In the last blog post, we examined some of the negative influences of Christianity in Africa. We should now turn our attention to some of the negative influences of Islam in Africa, of which there are many.
Black Muslim apologists often contend that, unlike Christianity, Islam teaches its adherents to defend themselves against violent attacks. These apologists point to Muslims that fought against slavery and other forms of oppression throughout history.
However, like Christianity, Islam is not "all good." North Sudan offers the best example of how extremist Muslims have harmed African people, identity, and culture. Though many people in North Sudan physically resemble Black people, they identify as Arabs, embracing the Arabic language, Arab dress, culture, etc. They have long oppressed the Black Sudanese of the South, literally enslaving many of them and killing many others. The mainstream media have given much attention to the plight of people in Darfur.
However, much less attention has been given to the Black people of the Nuba Mountains, who have also been victims of genocidal attacks in the late 1980s and early 1990s. The government of Sudan denied them the right to vote, laid waste to their farms and villages and starved them.
This hatred against Black Africans in Sudan has been aided and abetted by the likes of the late Osama bin Laden. Bin Laden was a racist, and like many of the Muslims in Sudan, he used the word "abd," or "slave," when referring to a Black person.
Sadly, many African Americans willingly ignored the plight of the Blacks of South Sudan and/or sided with the oppressors in Khartoum. Indeed, in the 1990s, leaders in Khartoum invited members of the Black press on a supposed "fact-finding mission," on which the government carefully controlled their every move. Most of the Black journalists bought it hook, line and sinker, and did not even report on what little they were permitted to see.
Nigeria also offers a great example of the negative aspects of Islam in Africa. In the 1990s, dictator Sani Abacha ruled the nation with an iron fist. He was opposed by Ken Saro-Wiwa, leader of the Ogoni people. The Ogoni were fighting for land rights and against exploitation by wealthy oil companies.
Abacha sided with the oil companies and had Saro-Wiwa and about seven other Ogoni activists arrested on trumped up charges. They were eventually hanged amid a vast international outcry. However, Louis Farrakhan, a friend of Abacha, said that, considering that so many African Americans had been lynched in the U.S. during the 20th century, Americans should not express outrage about the hangings of a few Africans.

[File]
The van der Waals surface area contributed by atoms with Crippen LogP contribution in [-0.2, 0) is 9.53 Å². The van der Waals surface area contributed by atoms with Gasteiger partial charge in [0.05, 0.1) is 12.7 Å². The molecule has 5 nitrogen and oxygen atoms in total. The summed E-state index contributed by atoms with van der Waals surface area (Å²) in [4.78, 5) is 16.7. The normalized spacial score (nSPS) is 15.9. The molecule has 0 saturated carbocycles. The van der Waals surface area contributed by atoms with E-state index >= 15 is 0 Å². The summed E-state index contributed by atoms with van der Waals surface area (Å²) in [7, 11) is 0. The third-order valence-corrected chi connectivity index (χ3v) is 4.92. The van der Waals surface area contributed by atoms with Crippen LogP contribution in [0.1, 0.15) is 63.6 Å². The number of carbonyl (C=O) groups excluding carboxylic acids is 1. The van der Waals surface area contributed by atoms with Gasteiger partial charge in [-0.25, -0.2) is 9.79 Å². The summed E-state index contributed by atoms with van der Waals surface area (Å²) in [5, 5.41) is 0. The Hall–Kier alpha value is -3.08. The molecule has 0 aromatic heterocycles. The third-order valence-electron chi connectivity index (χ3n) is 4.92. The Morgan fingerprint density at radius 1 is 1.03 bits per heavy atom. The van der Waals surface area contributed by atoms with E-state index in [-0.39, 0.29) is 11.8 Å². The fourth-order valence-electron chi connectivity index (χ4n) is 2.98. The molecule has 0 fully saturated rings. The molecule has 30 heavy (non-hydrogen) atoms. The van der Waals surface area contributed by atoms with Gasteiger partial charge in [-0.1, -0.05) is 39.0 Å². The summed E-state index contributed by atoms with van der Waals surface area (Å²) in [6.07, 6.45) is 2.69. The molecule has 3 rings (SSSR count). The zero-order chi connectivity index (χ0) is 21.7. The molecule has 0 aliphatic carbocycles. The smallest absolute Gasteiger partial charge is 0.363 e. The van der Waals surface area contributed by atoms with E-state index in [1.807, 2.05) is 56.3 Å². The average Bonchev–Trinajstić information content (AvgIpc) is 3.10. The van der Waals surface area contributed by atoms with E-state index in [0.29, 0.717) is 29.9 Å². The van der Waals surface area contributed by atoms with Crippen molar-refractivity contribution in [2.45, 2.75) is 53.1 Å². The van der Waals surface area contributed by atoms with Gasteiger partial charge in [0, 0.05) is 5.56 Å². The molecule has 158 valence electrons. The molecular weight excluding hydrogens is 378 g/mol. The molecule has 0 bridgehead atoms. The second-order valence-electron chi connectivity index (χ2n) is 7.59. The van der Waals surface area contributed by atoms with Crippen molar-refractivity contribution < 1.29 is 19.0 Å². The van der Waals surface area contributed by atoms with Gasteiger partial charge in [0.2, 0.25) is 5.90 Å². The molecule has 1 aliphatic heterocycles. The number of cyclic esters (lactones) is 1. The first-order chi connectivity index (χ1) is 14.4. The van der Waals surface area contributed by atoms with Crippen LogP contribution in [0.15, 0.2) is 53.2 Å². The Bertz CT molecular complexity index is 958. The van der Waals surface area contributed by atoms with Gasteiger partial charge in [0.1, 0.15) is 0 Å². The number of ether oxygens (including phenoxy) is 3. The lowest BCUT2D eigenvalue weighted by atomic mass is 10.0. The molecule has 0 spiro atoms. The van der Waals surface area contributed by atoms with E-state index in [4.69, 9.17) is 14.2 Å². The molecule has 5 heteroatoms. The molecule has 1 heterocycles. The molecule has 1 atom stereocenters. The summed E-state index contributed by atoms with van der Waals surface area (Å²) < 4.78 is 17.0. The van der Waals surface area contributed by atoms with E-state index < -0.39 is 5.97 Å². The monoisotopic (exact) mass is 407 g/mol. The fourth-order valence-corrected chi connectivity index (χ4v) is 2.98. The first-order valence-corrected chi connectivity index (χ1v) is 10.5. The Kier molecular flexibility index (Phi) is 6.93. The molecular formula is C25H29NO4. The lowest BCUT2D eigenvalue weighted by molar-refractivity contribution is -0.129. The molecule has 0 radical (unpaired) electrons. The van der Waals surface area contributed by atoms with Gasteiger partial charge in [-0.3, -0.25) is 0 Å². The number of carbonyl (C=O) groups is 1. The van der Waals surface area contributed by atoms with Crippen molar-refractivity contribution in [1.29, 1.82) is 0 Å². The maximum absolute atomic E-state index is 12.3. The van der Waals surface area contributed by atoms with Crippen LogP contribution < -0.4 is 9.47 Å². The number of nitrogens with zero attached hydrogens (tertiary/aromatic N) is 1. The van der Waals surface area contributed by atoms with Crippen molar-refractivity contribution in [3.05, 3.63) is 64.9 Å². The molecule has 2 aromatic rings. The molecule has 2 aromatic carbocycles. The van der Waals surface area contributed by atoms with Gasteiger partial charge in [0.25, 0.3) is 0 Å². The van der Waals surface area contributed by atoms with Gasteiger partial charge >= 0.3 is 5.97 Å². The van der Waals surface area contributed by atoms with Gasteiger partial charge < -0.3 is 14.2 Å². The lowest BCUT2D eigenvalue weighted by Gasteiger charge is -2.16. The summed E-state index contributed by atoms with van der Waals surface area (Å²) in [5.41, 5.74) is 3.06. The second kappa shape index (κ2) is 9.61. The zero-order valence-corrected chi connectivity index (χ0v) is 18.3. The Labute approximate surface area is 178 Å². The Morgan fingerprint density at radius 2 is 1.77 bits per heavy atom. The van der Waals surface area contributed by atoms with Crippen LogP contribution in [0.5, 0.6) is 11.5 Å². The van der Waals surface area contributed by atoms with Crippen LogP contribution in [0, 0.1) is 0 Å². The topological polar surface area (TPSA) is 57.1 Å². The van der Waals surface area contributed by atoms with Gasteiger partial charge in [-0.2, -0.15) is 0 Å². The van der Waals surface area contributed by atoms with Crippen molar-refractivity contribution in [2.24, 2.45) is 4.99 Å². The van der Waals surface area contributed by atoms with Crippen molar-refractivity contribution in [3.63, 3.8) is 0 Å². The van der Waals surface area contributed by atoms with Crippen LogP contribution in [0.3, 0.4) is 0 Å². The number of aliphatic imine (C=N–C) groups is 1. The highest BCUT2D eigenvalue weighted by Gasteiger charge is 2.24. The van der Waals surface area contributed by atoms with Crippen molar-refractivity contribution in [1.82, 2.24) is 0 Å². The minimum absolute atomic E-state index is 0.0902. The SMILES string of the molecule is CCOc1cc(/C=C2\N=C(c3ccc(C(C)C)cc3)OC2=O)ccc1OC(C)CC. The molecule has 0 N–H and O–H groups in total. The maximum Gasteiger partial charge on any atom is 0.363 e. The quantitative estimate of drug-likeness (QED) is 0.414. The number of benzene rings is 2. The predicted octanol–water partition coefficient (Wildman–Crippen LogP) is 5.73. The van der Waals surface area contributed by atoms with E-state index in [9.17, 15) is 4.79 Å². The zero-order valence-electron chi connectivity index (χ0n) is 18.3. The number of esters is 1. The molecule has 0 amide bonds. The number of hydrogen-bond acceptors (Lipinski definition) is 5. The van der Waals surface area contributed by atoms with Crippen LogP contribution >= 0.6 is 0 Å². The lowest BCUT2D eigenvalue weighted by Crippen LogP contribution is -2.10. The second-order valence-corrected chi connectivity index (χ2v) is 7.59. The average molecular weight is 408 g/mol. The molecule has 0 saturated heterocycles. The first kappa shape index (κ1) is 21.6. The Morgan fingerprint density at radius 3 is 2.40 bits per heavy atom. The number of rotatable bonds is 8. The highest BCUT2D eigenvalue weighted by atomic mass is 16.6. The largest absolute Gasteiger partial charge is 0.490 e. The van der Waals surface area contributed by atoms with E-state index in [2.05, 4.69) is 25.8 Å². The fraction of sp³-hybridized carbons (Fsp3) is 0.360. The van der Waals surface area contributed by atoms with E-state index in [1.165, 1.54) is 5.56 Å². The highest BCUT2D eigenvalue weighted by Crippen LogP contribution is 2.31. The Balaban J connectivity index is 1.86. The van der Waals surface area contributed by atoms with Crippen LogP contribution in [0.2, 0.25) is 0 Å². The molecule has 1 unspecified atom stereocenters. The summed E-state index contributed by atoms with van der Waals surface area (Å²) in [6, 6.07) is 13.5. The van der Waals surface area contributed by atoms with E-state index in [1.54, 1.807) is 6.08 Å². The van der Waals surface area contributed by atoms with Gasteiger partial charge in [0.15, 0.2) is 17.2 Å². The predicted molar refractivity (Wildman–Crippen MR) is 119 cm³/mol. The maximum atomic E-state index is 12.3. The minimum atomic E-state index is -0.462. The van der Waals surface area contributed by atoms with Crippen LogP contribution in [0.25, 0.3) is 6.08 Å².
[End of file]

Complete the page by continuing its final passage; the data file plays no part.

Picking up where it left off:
Muslims and Christians are constantly at war in Nigeria. Thousands have been killed in recent years. The south is predominantly Christian. In the predominantly Muslim north, there are 12 states under sharia law. This is despite the fact that Nigeria is a secular country with a secular constitution.
In Nigerian sharia states, amputations and death by stoning are permissable (though there have been no deaths by stoning to date). In September 2011, two men, Auwala Abubaka, 23, and Lawalli Musa, 22, were sentenced to be amputated in public, after pleading guilty to stealing a bull. In previous years, an illiterate woman found guilty of "adultery" was sentenced to death by stoning. (Due to international outrage, the woman was spared. In sharia courts, "adultery" oftentimes is, in actuality, fornication.)
Islam in Africa does not have to lead to conflict, oppression, or sharia. For example, Senegal is a predominantly Muslim nation. However, Christians and Muslims there get along very well. Such good relations were cemented by secular values promoted by Senegalese intellectuals with a firm foundation in French secular culture.
Like their reactionary Christian counterparts, reactionary Muslims are thoroughly homophobic. People having sex with members of the same sex can be put to death under sharia law in Nigeria. In African nations such as Malawi and Nigeria, reactionary Muslims and Christians are united in attempting to strengthen laws against homosexuality.
Christianity and Islam will continue to have great influence in Africa. Indeed, the Catholic Church has become dependent upon Africa to make up for the shortage of priests in the West. Africans in the Anglican Church are becoming increasingly infuential. It is up to secularists and progressive religionists to constantly battle against the negative and reactionary influences of religion wherever they rear their ugly heads. However, forward-thinking Africans must have the chief leadership roles in efforts to combat these insisdious and invidious ideas and actions on the African continent.